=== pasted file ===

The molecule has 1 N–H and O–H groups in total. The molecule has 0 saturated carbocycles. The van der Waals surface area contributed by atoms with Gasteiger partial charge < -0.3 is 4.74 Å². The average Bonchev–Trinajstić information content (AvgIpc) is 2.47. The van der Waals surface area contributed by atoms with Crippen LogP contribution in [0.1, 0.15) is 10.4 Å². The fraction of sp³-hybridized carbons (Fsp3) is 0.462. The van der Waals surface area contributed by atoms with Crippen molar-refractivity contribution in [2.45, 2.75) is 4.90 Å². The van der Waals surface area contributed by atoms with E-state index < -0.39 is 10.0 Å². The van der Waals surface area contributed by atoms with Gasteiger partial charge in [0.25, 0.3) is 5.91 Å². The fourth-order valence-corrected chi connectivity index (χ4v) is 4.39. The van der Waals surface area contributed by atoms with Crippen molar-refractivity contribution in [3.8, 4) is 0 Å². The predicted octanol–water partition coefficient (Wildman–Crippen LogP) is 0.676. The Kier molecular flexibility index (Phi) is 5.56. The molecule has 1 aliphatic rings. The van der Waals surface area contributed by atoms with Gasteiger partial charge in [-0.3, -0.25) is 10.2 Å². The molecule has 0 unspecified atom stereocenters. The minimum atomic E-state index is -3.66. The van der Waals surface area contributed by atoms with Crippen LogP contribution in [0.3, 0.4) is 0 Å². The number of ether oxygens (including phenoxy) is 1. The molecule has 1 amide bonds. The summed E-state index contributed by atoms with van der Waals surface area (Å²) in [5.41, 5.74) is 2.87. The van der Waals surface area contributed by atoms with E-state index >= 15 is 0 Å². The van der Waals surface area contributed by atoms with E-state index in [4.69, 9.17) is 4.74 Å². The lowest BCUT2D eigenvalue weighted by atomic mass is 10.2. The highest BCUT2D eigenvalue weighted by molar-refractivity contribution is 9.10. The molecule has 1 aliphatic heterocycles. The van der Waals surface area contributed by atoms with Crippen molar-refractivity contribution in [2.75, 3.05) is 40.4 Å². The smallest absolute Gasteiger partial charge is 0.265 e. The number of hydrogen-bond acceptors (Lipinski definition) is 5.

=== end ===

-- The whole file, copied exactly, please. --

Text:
The molecule has 1 N–H and O–H groups in total. The molecule has 0 saturated carbocycles. The van der Waals surface area contributed by atoms with Gasteiger partial charge < -0.3 is 4.74 Å². The average Bonchev–Trinajstić information content (AvgIpc) is 2.47. The van der Waals surface area contributed by atoms with Crippen LogP contribution in [0.1, 0.15) is 10.4 Å². The fraction of sp³-hybridized carbons (Fsp3) is 0.462. The van der Waals surface area contributed by atoms with Crippen molar-refractivity contribution in [2.45, 2.75) is 4.90 Å². The van der Waals surface area contributed by atoms with E-state index < -0.39 is 10.0 Å². The van der Waals surface area contributed by atoms with Gasteiger partial charge in [0.25, 0.3) is 5.91 Å². The fourth-order valence-corrected chi connectivity index (χ4v) is 4.39. The van der Waals surface area contributed by atoms with Crippen molar-refractivity contribution in [3.8, 4) is 0 Å². The predicted octanol–water partition coefficient (Wildman–Crippen LogP) is 0.676. The Kier molecular flexibility index (Phi) is 5.56. The molecule has 1 aliphatic rings. The van der Waals surface area contributed by atoms with Gasteiger partial charge in [-0.3, -0.25) is 10.2 Å². The molecule has 0 unspecified atom stereocenters. The minimum atomic E-state index is -3.66. The van der Waals surface area contributed by atoms with Crippen LogP contribution in [0.3, 0.4) is 0 Å². The number of ether oxygens (including phenoxy) is 1. The molecule has 1 amide bonds. The summed E-state index contributed by atoms with van der Waals surface area (Å²) in [5.41, 5.74) is 2.87. The van der Waals surface area contributed by atoms with E-state index >= 15 is 0 Å². The van der Waals surface area contributed by atoms with E-state index in [4.69, 9.17) is 4.74 Å². The lowest BCUT2D eigenvalue weighted by atomic mass is 10.2. The highest BCUT2D eigenvalue weighted by molar-refractivity contribution is 9.10. The molecule has 1 aliphatic heterocycles. The van der Waals surface area contributed by atoms with Crippen molar-refractivity contribution in [2.75, 3.05) is 40.4 Å². The smallest absolute Gasteiger partial charge is 0.265 e. The number of hydrogen-bond acceptors (Lipinski definition) is 5.